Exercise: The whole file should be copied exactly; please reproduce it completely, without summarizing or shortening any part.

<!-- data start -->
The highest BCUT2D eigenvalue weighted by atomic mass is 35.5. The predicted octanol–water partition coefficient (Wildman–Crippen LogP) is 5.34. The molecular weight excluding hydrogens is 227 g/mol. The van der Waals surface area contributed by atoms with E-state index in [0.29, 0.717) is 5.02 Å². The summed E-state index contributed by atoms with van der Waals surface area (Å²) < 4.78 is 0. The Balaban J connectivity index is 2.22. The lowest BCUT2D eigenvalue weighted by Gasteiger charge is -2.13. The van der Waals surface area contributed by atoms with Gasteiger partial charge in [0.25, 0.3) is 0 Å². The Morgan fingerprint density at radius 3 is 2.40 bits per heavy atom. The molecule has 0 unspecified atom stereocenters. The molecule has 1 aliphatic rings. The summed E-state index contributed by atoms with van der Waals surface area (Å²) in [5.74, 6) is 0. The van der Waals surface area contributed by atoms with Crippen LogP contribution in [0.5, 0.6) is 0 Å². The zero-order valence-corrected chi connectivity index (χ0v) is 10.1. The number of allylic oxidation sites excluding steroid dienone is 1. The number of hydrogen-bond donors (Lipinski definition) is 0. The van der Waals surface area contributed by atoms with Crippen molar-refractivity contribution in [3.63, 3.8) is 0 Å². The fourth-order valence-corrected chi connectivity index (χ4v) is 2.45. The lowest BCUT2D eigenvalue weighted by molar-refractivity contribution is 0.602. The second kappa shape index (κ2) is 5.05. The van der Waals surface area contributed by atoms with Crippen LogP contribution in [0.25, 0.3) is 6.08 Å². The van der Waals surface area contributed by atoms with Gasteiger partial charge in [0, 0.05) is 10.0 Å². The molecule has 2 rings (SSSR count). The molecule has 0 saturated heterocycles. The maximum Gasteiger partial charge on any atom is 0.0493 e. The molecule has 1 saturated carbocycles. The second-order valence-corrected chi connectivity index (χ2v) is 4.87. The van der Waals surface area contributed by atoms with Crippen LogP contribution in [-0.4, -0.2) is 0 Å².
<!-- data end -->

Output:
The highest BCUT2D eigenvalue weighted by atomic mass is 35.5. The predicted octanol–water partition coefficient (Wildman–Crippen LogP) is 5.34. The molecular weight excluding hydrogens is 227 g/mol. The van der Waals surface area contributed by atoms with E-state index in [0.29, 0.717) is 5.02 Å². The summed E-state index contributed by atoms with van der Waals surface area (Å²) < 4.78 is 0. The Balaban J connectivity index is 2.22. The lowest BCUT2D eigenvalue weighted by Gasteiger charge is -2.13. The van der Waals surface area contributed by atoms with Gasteiger partial charge in [0.25, 0.3) is 0 Å². The Morgan fingerprint density at radius 3 is 2.40 bits per heavy atom. The molecule has 0 unspecified atom stereocenters. The molecule has 1 aliphatic rings. The summed E-state index contributed by atoms with van der Waals surface area (Å²) in [5.74, 6) is 0. The van der Waals surface area contributed by atoms with Crippen LogP contribution in [0.5, 0.6) is 0 Å². The zero-order valence-corrected chi connectivity index (χ0v) is 10.1. The number of allylic oxidation sites excluding steroid dienone is 1. The number of hydrogen-bond donors (Lipinski definition) is 0. The van der Waals surface area contributed by atoms with Crippen molar-refractivity contribution in [3.63, 3.8) is 0 Å². The fourth-order valence-corrected chi connectivity index (χ4v) is 2.45. The lowest BCUT2D eigenvalue weighted by molar-refractivity contribution is 0.602. The second kappa shape index (κ2) is 5.05. The van der Waals surface area contributed by atoms with Crippen LogP contribution in [0.25, 0.3) is 6.08 Å². The van der Waals surface area contributed by atoms with Gasteiger partial charge in [0, 0.05) is 10.0 Å². The molecule has 2 rings (SSSR count). The molecule has 0 saturated heterocycles. The maximum Gasteiger partial charge on any atom is 0.0493 e. The molecule has 1 saturated carbocycles. The second-order valence-corrected chi connectivity index (χ2v) is 4.87. The van der Waals surface area contributed by atoms with Crippen LogP contribution in [-0.4, -0.2) is 0 Å².